The tipping point for us came in the form of a discussion with a local restauranteur. After seeing our campaign for a national pizza chain, the owner of single pizza shop in Pittsburgh got in touch with us to find out how he could use our services. He was really excited about our ideas for how he could use our platform to grow his business. When we got to the pricing, however, his enthusiasm took a clear nosedive; his response was, “I’d love to use your service, but I can’t pay that much.” As a result, we started imagining how we could streamline our service to make it more cost effective for smaller businesses.

 
 

Scale Back to Create Another Product

 
 

We talked at length with the pizza shop owner about what exactly he needed and realized that if we stripped out some of the features in the technology we had built, we could provide what he was looking for as a self-service platform. Since we had already designed a text messaging platform with multiple features, we leveraged that technology to create a new brand that offered similar features at a lower price point. The result became our feature called Cheapest Texting.

 
 

As this experience demonstrates, we were able to take a larger product and scale back to create a new brand for smaller, more hands-on clients. We didn’t have to make a huge investment in a new product or come up with a new and exciting idea — what was new and exciting was streamlining our product to make it meet more marketers’ needs, especially at the local level.

 
 

Look at your business and the frameworks you have already created: ask yourself if there is a part of your product or service that you can scale back to connect with a larger base market or a side group. Find out if there are any assets you already have that you can use in a new way to create greater revenue. Streamline, focus and strip away excess in order to create something not necessarily new, but more accessible to potential customers beyond your target market. You’ll be able to create new brands for your business using models you already have.

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Window Dressing Wednesday – Don’t be Fooled by False Profits!

 

So many things to talk about today.  

 
 
 
 

None of it really matters as it’s the last day of the month and windows have to be dressed and already yesterday’s losses are more than reversed with 1% pre-market (low-volume) gains that are taking us back to our weak bounce lines, which remain:

 
 
 
 
    •  

      Dow 16,200 (weak) and 16,650 (strong) 

       
 
    •  

      S&P 1,900 (weak) and 1,950 (strong) 

       
 
    •  

      Nasdaq 4,550 (weak) and 4,700 (strong)

       
 
    •  

      NYSE 10,050 (weak) and 10,300 (strong)

       
 
    •  

      Russell 1,130 (weak) and 1,160 (strong).

       
 
 
 
 

All red is, obviously, not a good sign but we’ll be bouncing up to test some of the weak bounces again so we’ll reserve judgment until we see what sticks.  I already warned our Members not to try to jump in bullish as it’s not likely we go much higher than 1.25% and I think we’ll be rejected around there (16,200, 1,900, 4,125 (on the 100), 10,100 and 1,090).  Those are the bounce levels our 5% Rule™ tells us to expect intra-day.  In the bigger picture, the S&P looks like this:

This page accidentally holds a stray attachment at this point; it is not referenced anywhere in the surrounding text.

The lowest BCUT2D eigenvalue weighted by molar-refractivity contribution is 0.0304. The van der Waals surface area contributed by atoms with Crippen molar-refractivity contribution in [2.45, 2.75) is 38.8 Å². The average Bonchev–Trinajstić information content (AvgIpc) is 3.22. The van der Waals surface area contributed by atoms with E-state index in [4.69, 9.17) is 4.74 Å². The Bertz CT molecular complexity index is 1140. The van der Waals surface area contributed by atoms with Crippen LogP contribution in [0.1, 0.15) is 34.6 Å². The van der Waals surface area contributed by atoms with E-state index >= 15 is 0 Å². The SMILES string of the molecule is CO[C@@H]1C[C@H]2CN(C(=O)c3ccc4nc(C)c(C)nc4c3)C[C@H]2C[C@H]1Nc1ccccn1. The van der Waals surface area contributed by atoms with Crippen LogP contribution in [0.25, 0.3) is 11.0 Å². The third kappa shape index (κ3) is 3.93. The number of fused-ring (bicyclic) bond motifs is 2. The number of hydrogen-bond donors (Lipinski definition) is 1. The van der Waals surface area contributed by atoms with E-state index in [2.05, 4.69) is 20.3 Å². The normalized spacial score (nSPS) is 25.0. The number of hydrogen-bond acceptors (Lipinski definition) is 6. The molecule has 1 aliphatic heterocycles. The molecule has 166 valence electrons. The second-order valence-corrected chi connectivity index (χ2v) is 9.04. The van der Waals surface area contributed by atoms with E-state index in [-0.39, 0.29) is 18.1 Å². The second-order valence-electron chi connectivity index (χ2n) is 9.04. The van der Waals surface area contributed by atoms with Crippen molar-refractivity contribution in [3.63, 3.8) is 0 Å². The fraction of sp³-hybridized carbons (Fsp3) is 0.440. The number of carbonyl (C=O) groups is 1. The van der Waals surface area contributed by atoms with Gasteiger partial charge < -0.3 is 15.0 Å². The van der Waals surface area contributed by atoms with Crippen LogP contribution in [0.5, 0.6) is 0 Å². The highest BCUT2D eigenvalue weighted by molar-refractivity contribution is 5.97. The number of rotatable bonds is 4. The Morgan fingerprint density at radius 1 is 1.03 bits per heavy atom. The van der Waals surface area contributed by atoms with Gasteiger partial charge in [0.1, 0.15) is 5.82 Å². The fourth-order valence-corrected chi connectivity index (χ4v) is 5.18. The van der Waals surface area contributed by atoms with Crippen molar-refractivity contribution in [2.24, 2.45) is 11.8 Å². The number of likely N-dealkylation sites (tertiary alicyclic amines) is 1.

I did a full 2-part rundown on the S&P back on August 13th, so I won’t rehash it here but I will reprint my closing statement from that very thorough evaluations post:

 
 
 
 
 

So, upon further examination, there is no change to our stance of being short the markets at these levels which, on the Futures this morning, are 17,400 on the Dow (/YM), 2,095 on the S&P (/ES), 4,550 on the Nasdaq (/NQ) and 1,212.50 on the Russell (/TF) and, as usual, we look to short the laggard of the set with tight stops above.  We also took on a more aggressive SDS (ultra-short S&P) position yesterday afternoon – as we felt the run-up was nonsense anyway – this post just confirms our gut reaction

 
 
 
 
 

As noted on Monday, our Futures shorts made over $40,000 by that day and well over $50,000 by Monday’s close, when we flipped a bit more bullish expecting the bounce we have right now (into the end of the month).  Unfortunately, it’s too dangerous to flip around and go short again this morning because Yellen is speaking at 2pm but we’ll be very happy to short a run-up into the close spurred by nothing more than more Fed BS

 
 
 
 

Finally, Goldman Sachs has joined me on the dark side and admitted my targets for the S&P were right all along.  Goldman Sachs now expects the S&P 500-stock index to finish in the red in 2015.  Chief U.S. equity strategist David Kostin lowered his year-end price target for the S&P 500 to 2,000, from 2,100, “citing slower than anticipated growth from the world’s two biggest economies and lower-than-expected oil prices.”  

 
 

Gee – ya think?

 
 
 
 
 

Kostin’s team lowered its estimate for calendar-year earnings to $109, from $114, which would mark a decline of 3 percent from 2014.